With election near, KC mayor makes pitch for East Side streetcar support
07/29/2014 6:41 PM
07/29/2014 6:41 PM
With a new poll showing next week’s election too close to call, Mayor Sly James and others sought Tuesday to shore up East Side support for an ambitious streetcar expansion plan.
James joined several Linwood corridor civic leaders Tuesday and pledged to do everything he can to entice developers to the East Side, especially if the community will support the proposed streetcar expansion plan Aug. 5.
Critics of the plan, however, said that there are plenty of ways the city could already be helping the East Side, and that the streetcar isn’t the answer.
The poll, conducted July 24-Sunday, shows people are sharply divided on the streetcar ballot measure. In the poll, 51 percent of voters supported it, while 43 percent were opposed and 6 percent were undecided, with a 4 percent margin of error.
“Eight days out, the race is close and anything can happen,” said Titus Bond of Remington Research Group, which conducted the independent, automated survey of 961 likely primary election voters.
James, in a news conference Tuesday, was responding to concerns that the streetcar alone will not erase decades of city neglect and urban core decline. He predicted that streetcars coupled with other city initiatives can lure major development projects to the East Side, as is beginning to happen downtown.
“We really have a once-in-a-lifetime opportunity here,” James said at Metropolitan Missionary Baptist Church on Linwood Boulevard.
If voters approve a transportation taxing district within a portion of Kansas City south of the Missouri River — Question A on the Aug. 5 ballot — it will set up a specific tax election in November. Those taxes would help pay for expanding the streetcar from downtown south on Main Street and east along Linwood Boulevard and Independence Avenue, plus a MAX rapid bus line south on Prospect Avenue.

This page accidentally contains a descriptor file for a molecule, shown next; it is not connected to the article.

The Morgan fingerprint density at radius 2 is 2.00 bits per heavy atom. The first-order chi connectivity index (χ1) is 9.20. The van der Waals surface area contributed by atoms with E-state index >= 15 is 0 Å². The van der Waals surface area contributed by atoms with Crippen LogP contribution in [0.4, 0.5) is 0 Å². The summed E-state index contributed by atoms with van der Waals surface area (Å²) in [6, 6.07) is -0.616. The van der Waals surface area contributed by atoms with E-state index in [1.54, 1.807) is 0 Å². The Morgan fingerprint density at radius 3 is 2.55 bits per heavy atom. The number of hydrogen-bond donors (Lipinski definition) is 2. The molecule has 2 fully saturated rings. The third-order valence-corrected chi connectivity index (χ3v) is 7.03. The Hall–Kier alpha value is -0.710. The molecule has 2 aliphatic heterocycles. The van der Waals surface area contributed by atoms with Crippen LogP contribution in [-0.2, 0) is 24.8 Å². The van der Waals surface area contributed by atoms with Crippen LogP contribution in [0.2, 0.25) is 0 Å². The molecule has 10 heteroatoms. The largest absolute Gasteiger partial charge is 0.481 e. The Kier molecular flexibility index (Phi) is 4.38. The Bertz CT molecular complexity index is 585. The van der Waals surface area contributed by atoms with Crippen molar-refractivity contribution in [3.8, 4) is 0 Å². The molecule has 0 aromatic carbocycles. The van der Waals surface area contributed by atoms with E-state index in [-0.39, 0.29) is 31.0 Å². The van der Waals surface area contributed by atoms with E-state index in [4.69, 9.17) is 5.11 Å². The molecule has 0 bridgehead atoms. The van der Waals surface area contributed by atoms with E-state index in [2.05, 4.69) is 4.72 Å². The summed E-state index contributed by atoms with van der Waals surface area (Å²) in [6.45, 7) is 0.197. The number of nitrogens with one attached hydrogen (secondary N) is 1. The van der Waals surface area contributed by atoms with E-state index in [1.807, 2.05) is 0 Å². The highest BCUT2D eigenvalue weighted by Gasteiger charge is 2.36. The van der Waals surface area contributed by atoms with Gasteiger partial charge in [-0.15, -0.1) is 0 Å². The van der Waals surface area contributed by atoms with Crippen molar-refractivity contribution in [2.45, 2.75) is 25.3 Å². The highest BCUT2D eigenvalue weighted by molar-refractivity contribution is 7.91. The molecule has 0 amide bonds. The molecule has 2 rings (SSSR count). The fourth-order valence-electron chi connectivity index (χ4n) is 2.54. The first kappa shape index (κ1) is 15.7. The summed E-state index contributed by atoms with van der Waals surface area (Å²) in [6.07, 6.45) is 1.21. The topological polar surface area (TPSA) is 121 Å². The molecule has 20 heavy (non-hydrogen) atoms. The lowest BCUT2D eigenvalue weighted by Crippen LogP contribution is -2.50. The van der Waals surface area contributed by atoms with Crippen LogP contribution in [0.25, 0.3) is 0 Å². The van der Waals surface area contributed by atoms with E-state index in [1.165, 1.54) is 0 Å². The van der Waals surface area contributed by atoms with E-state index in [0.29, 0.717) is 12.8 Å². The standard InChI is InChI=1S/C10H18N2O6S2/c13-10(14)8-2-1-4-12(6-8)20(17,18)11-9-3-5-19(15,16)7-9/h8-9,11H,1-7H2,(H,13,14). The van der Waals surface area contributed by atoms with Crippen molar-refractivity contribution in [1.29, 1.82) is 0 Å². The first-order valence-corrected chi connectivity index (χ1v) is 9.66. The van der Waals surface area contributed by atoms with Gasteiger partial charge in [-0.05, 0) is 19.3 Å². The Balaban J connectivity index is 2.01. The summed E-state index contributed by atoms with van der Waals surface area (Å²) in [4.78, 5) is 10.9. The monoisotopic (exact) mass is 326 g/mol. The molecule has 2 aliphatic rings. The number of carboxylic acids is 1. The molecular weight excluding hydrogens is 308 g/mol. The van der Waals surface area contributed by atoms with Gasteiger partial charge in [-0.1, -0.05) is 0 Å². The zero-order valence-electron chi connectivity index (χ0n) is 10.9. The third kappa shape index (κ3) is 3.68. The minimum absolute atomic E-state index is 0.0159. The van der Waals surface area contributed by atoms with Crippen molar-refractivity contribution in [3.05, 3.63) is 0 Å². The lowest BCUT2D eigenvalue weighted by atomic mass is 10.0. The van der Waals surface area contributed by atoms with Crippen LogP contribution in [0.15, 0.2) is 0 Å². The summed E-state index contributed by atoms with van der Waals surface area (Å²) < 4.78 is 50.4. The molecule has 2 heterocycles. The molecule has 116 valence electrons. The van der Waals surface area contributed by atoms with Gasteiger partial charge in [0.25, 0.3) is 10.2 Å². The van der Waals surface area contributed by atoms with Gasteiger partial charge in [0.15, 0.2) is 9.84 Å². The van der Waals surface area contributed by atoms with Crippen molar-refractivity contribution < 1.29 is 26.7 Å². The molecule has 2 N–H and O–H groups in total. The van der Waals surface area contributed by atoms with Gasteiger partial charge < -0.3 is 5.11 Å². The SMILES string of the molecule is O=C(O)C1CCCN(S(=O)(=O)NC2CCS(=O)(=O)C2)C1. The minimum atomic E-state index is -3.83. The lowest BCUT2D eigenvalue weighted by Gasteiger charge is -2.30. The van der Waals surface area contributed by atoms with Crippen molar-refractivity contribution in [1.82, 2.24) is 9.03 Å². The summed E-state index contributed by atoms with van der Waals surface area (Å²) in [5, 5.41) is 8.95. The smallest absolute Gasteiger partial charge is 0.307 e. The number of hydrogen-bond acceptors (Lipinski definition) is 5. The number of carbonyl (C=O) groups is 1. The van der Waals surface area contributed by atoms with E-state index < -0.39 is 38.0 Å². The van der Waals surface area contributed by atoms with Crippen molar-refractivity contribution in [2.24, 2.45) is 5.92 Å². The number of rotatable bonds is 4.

At the news conference, the Rev. Wallace Hartsfield II, pastor at Metropolitan Missionary Baptist Church, and Don Maxwell, owner of the Linwood Shopping Center at Linwood and Prospect, said they were part of a group of ministers and neighborhood leaders who have wanted assurance that the city will do more than just the streetcar.
“We didn’t think that it was enough just to have a rail car coming down Linwood. Coming down Linwood to what?” Hartsfield asked. “What is there to see? What is there to drop persons off for?”
So Hartsfield said they persuaded the mayor to provide a bigger commitment to the East Side. They joined the mayor in calling for the establishment of a “special impact district” that would use every development tool at the city’s disposal to benefit the area generally from 22nd to 39th streets and from the Paseo to Indiana Avenue.
The plan calls for the city to provide tax increment financing, tax credits and other financial support where appropriate, to aggressively lobby for federal and state assistance, and to proactively recruit developers to the targeted area.
Hartsfield conceded the initiative announced Tuesday was devoid of any specific financial commitment from the city and vague about how the effort would work or be measured.